Computer Chess Club Archives




Subject: Re: Singular extensions

Author: Amir Ban

Date: 09:26:47 01/09/98

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On January 09, 1998 at 11:45:51, Bruce Moreland wrote:

>On January 09, 1998 at 08:51:07, Amir Ban wrote:
>>On January 08, 1998 at 20:00:31, Robert Hyatt wrote:
>>>Does anyone else get a real mate here in reasonable time?  I've been
>>>extensions and none seem to be "out of control"..  However, this has
>>>been *the*
>>>hard problem for Crafty for a couple of years, so at least it now finds
>>>right move fairly quickly...
>>On P5/133 I see Qxf4 after 28 sec. and mate in 6 after 84 sec.
>>Why are singular extensions supposed to be important here ?
>This is a position where white goes down big material then wins without
>any checking moves.  He makes a series of moves that threaten mate, and
>black can do something about all of them except the last one, although
>at the end he's having to throw away material.
>A critical line for computers would be Qxf4 Bxf4 Rxh5 gxh5 Rxh5 Bh6 Rxh6
>Qg3+ Kxg3 and white is ahead material.  I might be slightly wrong about
>this line, I'm doing it from memory, but you get the idea.
>This problem has always been hard for my program for some reason, and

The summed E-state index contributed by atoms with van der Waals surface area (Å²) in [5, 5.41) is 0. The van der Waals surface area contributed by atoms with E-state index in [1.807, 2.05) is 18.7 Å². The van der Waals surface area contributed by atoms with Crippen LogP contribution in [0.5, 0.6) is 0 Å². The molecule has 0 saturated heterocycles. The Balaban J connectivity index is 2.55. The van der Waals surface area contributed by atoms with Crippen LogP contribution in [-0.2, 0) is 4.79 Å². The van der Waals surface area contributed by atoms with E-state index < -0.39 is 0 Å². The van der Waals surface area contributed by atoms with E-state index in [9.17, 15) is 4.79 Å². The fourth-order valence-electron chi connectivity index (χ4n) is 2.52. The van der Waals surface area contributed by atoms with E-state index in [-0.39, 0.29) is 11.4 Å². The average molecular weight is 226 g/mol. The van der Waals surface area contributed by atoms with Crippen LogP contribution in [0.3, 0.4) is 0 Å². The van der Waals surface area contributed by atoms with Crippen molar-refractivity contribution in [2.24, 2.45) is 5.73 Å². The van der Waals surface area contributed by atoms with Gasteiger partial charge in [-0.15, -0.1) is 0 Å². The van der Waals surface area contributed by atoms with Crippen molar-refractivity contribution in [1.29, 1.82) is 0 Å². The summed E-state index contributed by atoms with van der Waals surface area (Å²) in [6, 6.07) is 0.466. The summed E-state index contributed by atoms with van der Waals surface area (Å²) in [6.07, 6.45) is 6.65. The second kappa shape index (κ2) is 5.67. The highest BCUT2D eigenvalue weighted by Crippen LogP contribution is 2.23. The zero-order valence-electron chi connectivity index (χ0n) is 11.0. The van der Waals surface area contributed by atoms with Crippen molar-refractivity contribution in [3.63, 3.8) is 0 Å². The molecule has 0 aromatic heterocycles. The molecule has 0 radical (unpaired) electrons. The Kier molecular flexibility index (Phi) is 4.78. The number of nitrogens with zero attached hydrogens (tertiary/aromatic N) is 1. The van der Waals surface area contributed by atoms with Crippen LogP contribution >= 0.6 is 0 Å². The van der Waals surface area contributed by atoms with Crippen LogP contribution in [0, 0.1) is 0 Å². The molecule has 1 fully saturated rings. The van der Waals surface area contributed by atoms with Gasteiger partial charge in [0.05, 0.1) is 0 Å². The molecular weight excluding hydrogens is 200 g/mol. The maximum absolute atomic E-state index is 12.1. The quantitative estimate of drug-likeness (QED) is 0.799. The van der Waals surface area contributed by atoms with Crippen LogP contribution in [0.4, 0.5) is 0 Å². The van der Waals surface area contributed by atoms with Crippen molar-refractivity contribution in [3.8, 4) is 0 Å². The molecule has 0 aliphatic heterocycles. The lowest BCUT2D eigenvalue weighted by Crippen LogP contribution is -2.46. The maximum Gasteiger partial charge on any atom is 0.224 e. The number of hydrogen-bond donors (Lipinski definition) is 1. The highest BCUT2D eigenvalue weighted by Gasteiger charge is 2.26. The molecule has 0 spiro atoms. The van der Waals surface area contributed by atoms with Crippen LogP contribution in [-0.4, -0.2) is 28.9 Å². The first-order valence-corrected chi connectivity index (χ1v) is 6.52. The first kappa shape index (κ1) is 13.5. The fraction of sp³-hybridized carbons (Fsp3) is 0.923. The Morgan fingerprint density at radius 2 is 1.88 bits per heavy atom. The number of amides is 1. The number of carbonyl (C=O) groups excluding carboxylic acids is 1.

>Bob has the same problem.
>Interestingly, Fritz gets it pretty quickly.  You'd think that Fritz
>would have bad null move problems here, but it doesn't.
>To some other programs this position is no problem at all.  Vincent's
>program gets this in 3 plies, for instance.
>I had always assumed that other programs solved it with a mate threat
>extension, but perhaps there are other ways.
>Genius solves this problem instantaneously, and I was wondering if it
>might have something to do with this rumored singular extension thing.
>It takes mine 14 seconds on a P6/200 to find Qxf4, and I do it with a
>mate extension.  How do you do it?

I do mate extensions, yes. I guess it helps a lot here.

I think when someone says that singular extensions help here, they are
thinking how black's desperate delays can be handled, but there's no
reason to assume that there will be only one such move every time.

I don't believe in singular extensions because the "singular" part of it
is completely arbitrary. What if there are two possibilities ? You can't
base your search on it unless you have a whole bag of additional tricks
to plug the holes in it.


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